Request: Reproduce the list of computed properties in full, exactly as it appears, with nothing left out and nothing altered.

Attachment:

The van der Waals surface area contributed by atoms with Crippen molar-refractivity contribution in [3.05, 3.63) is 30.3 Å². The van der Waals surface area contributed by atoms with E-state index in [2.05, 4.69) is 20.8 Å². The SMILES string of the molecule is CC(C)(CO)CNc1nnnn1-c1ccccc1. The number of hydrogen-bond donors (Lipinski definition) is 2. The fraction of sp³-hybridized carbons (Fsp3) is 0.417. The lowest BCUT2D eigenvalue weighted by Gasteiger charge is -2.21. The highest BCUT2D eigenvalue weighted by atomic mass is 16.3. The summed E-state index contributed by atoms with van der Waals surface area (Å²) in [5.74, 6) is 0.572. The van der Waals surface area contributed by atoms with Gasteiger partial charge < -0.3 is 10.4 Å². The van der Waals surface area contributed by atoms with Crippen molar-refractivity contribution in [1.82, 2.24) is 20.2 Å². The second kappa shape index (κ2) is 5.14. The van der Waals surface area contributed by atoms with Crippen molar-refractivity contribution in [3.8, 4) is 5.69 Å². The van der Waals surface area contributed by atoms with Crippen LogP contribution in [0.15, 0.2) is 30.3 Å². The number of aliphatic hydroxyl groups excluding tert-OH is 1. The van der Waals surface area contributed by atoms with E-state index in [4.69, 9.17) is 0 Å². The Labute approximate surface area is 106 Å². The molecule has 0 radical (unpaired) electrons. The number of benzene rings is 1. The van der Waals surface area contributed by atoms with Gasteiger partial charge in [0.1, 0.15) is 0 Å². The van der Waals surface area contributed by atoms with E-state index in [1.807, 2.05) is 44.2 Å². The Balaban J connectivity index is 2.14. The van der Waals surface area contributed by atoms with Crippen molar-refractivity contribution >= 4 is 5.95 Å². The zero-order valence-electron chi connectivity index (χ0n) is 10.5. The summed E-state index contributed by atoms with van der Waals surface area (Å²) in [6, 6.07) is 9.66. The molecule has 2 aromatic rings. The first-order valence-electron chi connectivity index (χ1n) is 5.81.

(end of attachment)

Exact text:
The van der Waals surface area contributed by atoms with Crippen molar-refractivity contribution in [3.05, 3.63) is 30.3 Å². The van der Waals surface area contributed by atoms with E-state index in [2.05, 4.69) is 20.8 Å². The SMILES string of the molecule is CC(C)(CO)CNc1nnnn1-c1ccccc1. The number of hydrogen-bond donors (Lipinski definition) is 2. The fraction of sp³-hybridized carbons (Fsp3) is 0.417. The lowest BCUT2D eigenvalue weighted by Gasteiger charge is -2.21. The highest BCUT2D eigenvalue weighted by atomic mass is 16.3. The summed E-state index contributed by atoms with van der Waals surface area (Å²) in [5.74, 6) is 0.572. The van der Waals surface area contributed by atoms with Gasteiger partial charge < -0.3 is 10.4 Å². The van der Waals surface area contributed by atoms with Crippen molar-refractivity contribution in [1.82, 2.24) is 20.2 Å². The second kappa shape index (κ2) is 5.14. The van der Waals surface area contributed by atoms with Crippen molar-refractivity contribution in [3.8, 4) is 5.69 Å². The van der Waals surface area contributed by atoms with Crippen LogP contribution in [0.15, 0.2) is 30.3 Å². The number of aliphatic hydroxyl groups excluding tert-OH is 1. The van der Waals surface area contributed by atoms with E-state index in [4.69, 9.17) is 0 Å². The Labute approximate surface area is 106 Å². The molecule has 0 radical (unpaired) electrons. The number of benzene rings is 1. The van der Waals surface area contributed by atoms with Gasteiger partial charge in [0.1, 0.15) is 0 Å². The van der Waals surface area contributed by atoms with E-state index in [1.807, 2.05) is 44.2 Å². The Balaban J connectivity index is 2.14. The van der Waals surface area contributed by atoms with Crippen molar-refractivity contribution >= 4 is 5.95 Å². The zero-order valence-electron chi connectivity index (χ0n) is 10.5. The summed E-state index contributed by atoms with van der Waals surface area (Å²) in [6, 6.07) is 9.66. The molecule has 2 aromatic rings. The first-order valence-electron chi connectivity index (χ1n) is 5.81.